The ACLU, representing Aimee, is before the Court of Appeals for the Sixth Circuit today challenging the trial court ruling. While the freedom of religion is a core American value that’s protected by the Constitution, religious freedom doesn’t give anyone the right to discriminate.

Aimee Stephens’s case is just one example of how those opposed to LGBT rights are seeking to use religion as an excuse to discriminate. Later this fall, the Supreme Court will hear arguments in another religious exemptions case, Masterpiece Cakeshop, Ltd. v. Colorado Civil Rights Commission. In that case, a bakery outside Denver refused to sell a wedding cake to a same-sex couple, Dave Mullins and Charlie Craig citing the bakery’s religious objections to gay people getting married. The Supreme Court is set to decide whether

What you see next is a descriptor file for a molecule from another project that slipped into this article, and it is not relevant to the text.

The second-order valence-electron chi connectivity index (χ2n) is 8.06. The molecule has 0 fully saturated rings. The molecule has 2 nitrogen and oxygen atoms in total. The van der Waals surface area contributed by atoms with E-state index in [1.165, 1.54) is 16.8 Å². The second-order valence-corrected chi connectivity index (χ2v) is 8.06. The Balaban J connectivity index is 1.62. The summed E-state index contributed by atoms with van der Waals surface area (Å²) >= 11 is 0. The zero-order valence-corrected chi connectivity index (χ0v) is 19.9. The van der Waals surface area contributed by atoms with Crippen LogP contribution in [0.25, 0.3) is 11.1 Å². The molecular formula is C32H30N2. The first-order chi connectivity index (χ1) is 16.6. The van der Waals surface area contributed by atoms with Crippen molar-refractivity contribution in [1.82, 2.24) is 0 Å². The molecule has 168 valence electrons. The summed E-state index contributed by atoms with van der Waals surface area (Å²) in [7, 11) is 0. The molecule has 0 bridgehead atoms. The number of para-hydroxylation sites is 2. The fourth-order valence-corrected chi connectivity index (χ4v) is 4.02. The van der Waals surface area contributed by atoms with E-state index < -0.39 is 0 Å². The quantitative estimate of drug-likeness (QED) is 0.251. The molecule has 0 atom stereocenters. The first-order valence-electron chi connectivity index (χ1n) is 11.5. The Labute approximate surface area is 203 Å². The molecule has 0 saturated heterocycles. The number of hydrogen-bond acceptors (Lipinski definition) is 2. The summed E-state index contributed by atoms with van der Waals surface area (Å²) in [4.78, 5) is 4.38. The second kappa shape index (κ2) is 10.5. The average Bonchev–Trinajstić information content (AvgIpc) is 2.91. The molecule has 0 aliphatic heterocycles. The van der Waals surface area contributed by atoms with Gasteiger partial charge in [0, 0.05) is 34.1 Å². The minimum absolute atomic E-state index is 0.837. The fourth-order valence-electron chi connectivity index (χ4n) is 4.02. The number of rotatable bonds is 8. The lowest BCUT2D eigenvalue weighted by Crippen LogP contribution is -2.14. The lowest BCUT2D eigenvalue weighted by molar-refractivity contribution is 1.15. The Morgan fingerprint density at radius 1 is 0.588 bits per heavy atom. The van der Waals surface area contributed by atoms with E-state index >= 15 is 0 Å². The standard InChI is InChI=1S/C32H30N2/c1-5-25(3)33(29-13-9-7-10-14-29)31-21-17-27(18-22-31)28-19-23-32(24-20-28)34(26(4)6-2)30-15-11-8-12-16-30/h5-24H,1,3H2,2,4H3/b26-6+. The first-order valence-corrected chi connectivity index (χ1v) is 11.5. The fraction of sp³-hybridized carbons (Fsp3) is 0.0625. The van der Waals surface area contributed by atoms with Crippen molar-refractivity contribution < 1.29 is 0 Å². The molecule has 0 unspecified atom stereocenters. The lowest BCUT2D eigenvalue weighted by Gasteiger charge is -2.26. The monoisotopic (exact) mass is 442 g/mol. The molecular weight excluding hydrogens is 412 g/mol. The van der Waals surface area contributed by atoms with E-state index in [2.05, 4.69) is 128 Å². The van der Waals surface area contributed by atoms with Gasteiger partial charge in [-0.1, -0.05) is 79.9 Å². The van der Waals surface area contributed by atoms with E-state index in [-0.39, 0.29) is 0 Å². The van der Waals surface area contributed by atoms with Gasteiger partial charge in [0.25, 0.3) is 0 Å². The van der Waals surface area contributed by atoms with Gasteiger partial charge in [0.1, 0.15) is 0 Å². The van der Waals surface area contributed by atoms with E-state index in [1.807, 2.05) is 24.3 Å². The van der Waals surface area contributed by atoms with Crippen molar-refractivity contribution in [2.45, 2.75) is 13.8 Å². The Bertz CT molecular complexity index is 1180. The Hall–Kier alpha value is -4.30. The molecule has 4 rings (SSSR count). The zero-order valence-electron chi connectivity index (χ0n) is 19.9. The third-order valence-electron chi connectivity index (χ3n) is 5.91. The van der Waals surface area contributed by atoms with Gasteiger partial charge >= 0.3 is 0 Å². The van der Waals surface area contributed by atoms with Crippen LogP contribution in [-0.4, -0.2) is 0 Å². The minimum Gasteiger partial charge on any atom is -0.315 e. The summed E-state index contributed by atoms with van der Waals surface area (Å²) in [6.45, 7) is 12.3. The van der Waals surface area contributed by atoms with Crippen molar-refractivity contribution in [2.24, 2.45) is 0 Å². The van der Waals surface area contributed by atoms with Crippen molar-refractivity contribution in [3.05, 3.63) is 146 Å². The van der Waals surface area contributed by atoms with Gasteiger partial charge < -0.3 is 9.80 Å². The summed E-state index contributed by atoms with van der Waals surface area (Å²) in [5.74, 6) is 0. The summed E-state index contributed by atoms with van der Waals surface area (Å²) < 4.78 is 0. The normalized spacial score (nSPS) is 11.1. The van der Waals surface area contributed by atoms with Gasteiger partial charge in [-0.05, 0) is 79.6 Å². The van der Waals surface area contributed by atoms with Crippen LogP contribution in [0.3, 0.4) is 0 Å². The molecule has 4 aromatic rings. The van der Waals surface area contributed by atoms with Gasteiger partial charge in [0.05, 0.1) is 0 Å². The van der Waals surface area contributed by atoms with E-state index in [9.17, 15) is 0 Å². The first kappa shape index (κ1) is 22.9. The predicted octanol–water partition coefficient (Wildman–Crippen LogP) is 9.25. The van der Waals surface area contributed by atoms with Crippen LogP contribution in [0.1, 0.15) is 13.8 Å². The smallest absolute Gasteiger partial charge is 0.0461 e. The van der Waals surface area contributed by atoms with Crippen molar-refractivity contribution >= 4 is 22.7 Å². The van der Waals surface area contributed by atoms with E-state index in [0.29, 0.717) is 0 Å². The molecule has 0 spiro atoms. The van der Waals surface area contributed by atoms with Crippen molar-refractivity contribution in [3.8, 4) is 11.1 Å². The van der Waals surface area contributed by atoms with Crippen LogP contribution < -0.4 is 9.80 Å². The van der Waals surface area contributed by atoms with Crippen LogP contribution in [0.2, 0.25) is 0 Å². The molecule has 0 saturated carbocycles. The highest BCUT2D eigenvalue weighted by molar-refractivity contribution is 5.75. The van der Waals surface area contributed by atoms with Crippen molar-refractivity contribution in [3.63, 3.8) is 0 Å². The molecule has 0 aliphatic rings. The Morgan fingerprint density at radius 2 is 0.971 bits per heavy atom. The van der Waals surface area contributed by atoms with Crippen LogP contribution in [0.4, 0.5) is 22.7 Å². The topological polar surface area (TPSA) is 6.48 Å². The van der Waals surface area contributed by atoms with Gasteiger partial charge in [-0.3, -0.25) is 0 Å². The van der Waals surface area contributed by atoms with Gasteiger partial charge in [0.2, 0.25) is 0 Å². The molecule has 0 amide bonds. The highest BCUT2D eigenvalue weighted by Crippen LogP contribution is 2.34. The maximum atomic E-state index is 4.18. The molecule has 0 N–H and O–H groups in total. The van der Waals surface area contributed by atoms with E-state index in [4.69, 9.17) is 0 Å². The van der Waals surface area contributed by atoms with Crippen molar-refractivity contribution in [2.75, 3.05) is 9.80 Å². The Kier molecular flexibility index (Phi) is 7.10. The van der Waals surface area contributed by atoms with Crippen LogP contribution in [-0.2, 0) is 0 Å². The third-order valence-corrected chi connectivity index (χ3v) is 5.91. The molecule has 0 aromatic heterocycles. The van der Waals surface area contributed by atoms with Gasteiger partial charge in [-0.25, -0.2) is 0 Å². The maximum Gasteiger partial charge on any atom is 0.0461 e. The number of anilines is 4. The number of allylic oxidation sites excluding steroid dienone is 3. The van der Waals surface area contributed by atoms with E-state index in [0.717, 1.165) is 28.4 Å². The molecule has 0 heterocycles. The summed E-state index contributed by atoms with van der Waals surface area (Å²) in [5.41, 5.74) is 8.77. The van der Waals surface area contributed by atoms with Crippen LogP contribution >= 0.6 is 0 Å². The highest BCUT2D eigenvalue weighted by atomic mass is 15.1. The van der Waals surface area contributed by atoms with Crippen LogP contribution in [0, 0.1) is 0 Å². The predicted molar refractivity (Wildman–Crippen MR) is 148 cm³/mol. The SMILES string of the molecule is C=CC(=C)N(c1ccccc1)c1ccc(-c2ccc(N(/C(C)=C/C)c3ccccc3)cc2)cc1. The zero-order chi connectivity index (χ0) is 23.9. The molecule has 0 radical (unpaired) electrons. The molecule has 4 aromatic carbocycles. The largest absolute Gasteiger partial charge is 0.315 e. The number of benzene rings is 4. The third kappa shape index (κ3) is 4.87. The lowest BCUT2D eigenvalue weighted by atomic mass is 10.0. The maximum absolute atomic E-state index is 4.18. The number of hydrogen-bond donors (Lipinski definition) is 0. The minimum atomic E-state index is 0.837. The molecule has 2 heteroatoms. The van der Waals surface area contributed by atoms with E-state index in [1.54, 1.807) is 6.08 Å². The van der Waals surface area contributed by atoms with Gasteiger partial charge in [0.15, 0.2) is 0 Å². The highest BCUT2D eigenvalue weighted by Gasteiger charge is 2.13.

the bakery has a constitutional right to discriminate based on its religious beliefs and its artistic freedom.

Anti-LGBT advocates are also trying to use religion to deny people health care. In a Texas case, health care providers have challenged federal rules that bar discrimination in access to health care. They argue that such rules violate their religious freedom in requiring them to provide health care to transgender people. And in California, a Catholic hospital refused to perform a hysterectomy on a transgender man, arguing that its religious beliefs justify turning the patient away.

In the past, courts have largely rejected attempts to use religion to discriminate. But our opponents haven’t given up. We need to fight back, for Aimee Stephens and for LGBT people all across the country.